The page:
Affect (from Latin affectus – experience, emotional excitement, passion) – the term of philosophy and psychology, meaning a relatively brief, violent and violently flowing emotional experience (fear, rage, horror, despair, etc.); usually accompanied by sharp expressive movements, shouting, crying.

Affect can disrupt the normal course of higher mental processes – perception and thinking, cause constriction, and sometimes the darkening of consciousness. Under certain conditions, negative affects are fixed in memory in the form of affective complexes. These traces of the experienced affective states are able to become actualized under the influence of stimuli associated with the environment that caused the affect. Another important feature of the affect is that with the repetition of negative affects caused by the same or similar factors, their manifestation may increase (the phenomenon of “accumulation” of affect), sometimes creating a picture of pathological behavior.

In the European philosophical tradition, the beginning of the study of affects is usually associated with the names of ancient Greek philosophers. In Plato, for example, affects (ardor) are one of the innate beginnings of the soul, located between lust and reason. Domination in the soul of ardor determines the person’s belonging to the class of soldiers (“State“). The position formulated by Plato was fixed in the philosophy of the Middle Ages and the New Times, where the affect was usually interpreted as a lower beginning than the mind, preventing the formation of clear and distinct concepts about the object of cognition.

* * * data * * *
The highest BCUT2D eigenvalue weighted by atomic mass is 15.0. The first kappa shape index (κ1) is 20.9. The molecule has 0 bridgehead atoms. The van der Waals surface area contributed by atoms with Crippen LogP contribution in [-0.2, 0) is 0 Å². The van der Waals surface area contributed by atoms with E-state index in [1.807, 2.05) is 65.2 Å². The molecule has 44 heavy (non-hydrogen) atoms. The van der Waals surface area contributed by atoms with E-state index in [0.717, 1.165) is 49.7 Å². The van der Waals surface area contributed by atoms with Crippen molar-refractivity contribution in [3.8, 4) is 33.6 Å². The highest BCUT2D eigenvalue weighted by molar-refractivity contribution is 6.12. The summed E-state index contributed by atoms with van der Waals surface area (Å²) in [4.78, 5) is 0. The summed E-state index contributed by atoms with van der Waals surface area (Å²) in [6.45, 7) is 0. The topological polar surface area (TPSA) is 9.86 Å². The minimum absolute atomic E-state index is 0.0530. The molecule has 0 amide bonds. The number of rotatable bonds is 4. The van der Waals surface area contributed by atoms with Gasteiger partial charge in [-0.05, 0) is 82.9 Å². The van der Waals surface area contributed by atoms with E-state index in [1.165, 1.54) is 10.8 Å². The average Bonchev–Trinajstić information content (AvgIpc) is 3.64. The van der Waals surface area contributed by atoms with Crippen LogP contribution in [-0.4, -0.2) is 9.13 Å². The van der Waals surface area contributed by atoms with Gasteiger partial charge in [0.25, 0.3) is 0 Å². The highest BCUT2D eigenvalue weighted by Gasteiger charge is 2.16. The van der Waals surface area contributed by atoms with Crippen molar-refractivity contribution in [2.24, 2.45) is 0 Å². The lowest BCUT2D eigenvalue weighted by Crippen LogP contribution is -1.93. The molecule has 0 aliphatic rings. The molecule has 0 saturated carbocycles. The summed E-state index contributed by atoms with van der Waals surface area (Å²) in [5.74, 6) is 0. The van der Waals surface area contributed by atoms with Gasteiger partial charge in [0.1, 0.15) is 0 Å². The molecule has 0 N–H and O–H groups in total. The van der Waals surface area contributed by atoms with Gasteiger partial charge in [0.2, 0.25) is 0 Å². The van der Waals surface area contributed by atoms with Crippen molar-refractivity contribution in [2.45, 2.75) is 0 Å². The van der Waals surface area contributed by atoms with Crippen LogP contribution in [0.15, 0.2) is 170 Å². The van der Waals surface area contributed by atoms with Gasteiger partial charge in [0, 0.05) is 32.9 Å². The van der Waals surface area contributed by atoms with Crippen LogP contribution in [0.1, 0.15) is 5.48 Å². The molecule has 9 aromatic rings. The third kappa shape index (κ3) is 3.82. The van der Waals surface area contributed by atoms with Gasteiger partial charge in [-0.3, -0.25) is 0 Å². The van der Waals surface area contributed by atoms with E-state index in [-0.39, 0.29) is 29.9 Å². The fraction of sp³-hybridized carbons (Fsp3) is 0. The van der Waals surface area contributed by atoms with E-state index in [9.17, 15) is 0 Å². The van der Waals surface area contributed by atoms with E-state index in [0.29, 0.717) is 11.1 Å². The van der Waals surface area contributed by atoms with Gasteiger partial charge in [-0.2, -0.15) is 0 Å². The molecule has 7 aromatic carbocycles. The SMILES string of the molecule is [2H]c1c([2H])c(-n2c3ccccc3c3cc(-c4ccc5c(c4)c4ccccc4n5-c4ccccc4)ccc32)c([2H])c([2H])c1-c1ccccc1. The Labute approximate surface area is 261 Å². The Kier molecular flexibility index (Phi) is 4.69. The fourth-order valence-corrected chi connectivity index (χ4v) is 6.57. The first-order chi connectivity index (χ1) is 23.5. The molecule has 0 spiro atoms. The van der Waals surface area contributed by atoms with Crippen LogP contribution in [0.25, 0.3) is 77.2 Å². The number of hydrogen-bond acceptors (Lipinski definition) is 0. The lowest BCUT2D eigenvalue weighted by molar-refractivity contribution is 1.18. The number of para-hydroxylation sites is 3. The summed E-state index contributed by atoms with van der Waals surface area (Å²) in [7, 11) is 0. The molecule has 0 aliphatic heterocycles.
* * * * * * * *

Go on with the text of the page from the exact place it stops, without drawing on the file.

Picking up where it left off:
A significant modernization of the notions of affect occurred at the end. 19 – the beginning of the 20th century in connection with the empirical research of this phenomenon and the development of the French sociological school. E. Durkheim and M. Moss found that the degree of influence of collective representations on the activity and consciousness of an individual depends on the strength and intensity of affections. Lewy-Bruhl’s research in the field of primitive thinking conducted somewhat later showed that for the unconditional domination of universally valid norms and stereotypes, the subordination of the will of the individual to the team in various rituals (initiations, sacrifices), actions that first caused affectation were programmed, and then, with the repetition of the ritual, its fixing.

Studies in the field of religious psychology and clinical trials have shown that various techniques for achieving altered states of consciousness (particularly mystical ones) are also usually associated with affectation. By neutralizing a complex of logical structures and discouraging purposeful rational activity, affectation helps to overcome the threshold of consciousness, the exit from the world of conscious representations into the sphere of the unconscious, from the field of thought forms to the immanent structures of the personality.

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